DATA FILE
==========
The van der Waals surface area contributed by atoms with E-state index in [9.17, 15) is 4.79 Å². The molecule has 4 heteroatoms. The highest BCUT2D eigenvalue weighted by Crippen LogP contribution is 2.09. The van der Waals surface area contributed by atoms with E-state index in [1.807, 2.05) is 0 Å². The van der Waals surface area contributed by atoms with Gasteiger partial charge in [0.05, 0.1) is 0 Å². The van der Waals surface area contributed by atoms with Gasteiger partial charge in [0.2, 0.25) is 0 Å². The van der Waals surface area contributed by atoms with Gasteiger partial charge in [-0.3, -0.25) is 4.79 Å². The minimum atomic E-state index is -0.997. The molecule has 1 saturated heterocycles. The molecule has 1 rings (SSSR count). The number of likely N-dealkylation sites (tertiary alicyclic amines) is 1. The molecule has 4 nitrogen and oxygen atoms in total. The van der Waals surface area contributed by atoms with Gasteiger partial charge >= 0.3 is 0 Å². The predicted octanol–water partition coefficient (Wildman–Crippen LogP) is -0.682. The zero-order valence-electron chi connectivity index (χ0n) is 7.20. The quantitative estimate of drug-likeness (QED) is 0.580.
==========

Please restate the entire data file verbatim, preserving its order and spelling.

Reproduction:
The van der Waals surface area contributed by atoms with E-state index in [9.17, 15) is 4.79 Å². The molecule has 4 heteroatoms. The highest BCUT2D eigenvalue weighted by Crippen LogP contribution is 2.09. The van der Waals surface area contributed by atoms with E-state index in [1.807, 2.05) is 0 Å². The van der Waals surface area contributed by atoms with Gasteiger partial charge in [0.05, 0.1) is 0 Å². The van der Waals surface area contributed by atoms with Gasteiger partial charge in [0.2, 0.25) is 0 Å². The van der Waals surface area contributed by atoms with Gasteiger partial charge in [-0.3, -0.25) is 4.79 Å². The minimum atomic E-state index is -0.997. The molecule has 1 saturated heterocycles. The molecule has 1 rings (SSSR count). The number of likely N-dealkylation sites (tertiary alicyclic amines) is 1. The molecule has 4 nitrogen and oxygen atoms in total. The van der Waals surface area contributed by atoms with Gasteiger partial charge >= 0.3 is 0 Å². The predicted octanol–water partition coefficient (Wildman–Crippen LogP) is -0.682. The zero-order valence-electron chi connectivity index (χ0n) is 7.20. The quantitative estimate of drug-likeness (QED) is 0.580.